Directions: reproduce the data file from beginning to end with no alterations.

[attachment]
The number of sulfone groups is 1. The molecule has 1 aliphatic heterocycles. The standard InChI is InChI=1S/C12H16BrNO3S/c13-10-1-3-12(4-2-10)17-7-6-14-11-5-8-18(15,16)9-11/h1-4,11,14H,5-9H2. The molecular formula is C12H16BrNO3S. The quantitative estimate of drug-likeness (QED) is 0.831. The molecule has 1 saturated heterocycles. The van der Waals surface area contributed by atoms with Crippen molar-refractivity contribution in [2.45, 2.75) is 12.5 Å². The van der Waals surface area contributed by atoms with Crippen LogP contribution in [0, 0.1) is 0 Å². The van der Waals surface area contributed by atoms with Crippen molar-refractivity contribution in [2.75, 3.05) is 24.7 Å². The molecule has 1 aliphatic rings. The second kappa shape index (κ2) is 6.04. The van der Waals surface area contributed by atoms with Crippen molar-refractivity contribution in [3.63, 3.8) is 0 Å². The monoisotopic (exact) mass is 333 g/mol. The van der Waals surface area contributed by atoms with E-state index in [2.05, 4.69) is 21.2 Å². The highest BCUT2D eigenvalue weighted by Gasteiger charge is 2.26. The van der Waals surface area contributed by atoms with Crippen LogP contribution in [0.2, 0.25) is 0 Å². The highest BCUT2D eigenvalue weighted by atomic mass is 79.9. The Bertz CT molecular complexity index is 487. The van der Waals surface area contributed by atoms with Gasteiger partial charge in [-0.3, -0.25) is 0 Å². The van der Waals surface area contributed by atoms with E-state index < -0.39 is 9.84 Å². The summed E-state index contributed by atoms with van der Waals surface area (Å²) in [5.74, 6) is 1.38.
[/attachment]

The number of sulfone groups is 1. The molecule has 1 aliphatic heterocycles. The standard InChI is InChI=1S/C12H16BrNO3S/c13-10-1-3-12(4-2-10)17-7-6-14-11-5-8-18(15,16)9-11/h1-4,11,14H,5-9H2. The molecular formula is C12H16BrNO3S. The quantitative estimate of drug-likeness (QED) is 0.831. The molecule has 1 saturated heterocycles. The van der Waals surface area contributed by atoms with Crippen molar-refractivity contribution in [2.45, 2.75) is 12.5 Å². The van der Waals surface area contributed by atoms with Crippen LogP contribution in [0, 0.1) is 0 Å². The van der Waals surface area contributed by atoms with Crippen molar-refractivity contribution in [2.75, 3.05) is 24.7 Å². The molecule has 1 aliphatic rings. The second kappa shape index (κ2) is 6.04. The van der Waals surface area contributed by atoms with Crippen molar-refractivity contribution in [3.63, 3.8) is 0 Å². The monoisotopic (exact) mass is 333 g/mol. The van der Waals surface area contributed by atoms with E-state index in [2.05, 4.69) is 21.2 Å². The highest BCUT2D eigenvalue weighted by Gasteiger charge is 2.26. The van der Waals surface area contributed by atoms with Crippen LogP contribution in [0.2, 0.25) is 0 Å². The highest BCUT2D eigenvalue weighted by atomic mass is 79.9. The Bertz CT molecular complexity index is 487. The van der Waals surface area contributed by atoms with Gasteiger partial charge in [-0.3, -0.25) is 0 Å². The van der Waals surface area contributed by atoms with E-state index < -0.39 is 9.84 Å². The summed E-state index contributed by atoms with van der Waals surface area (Å²) in [5.74, 6) is 1.38.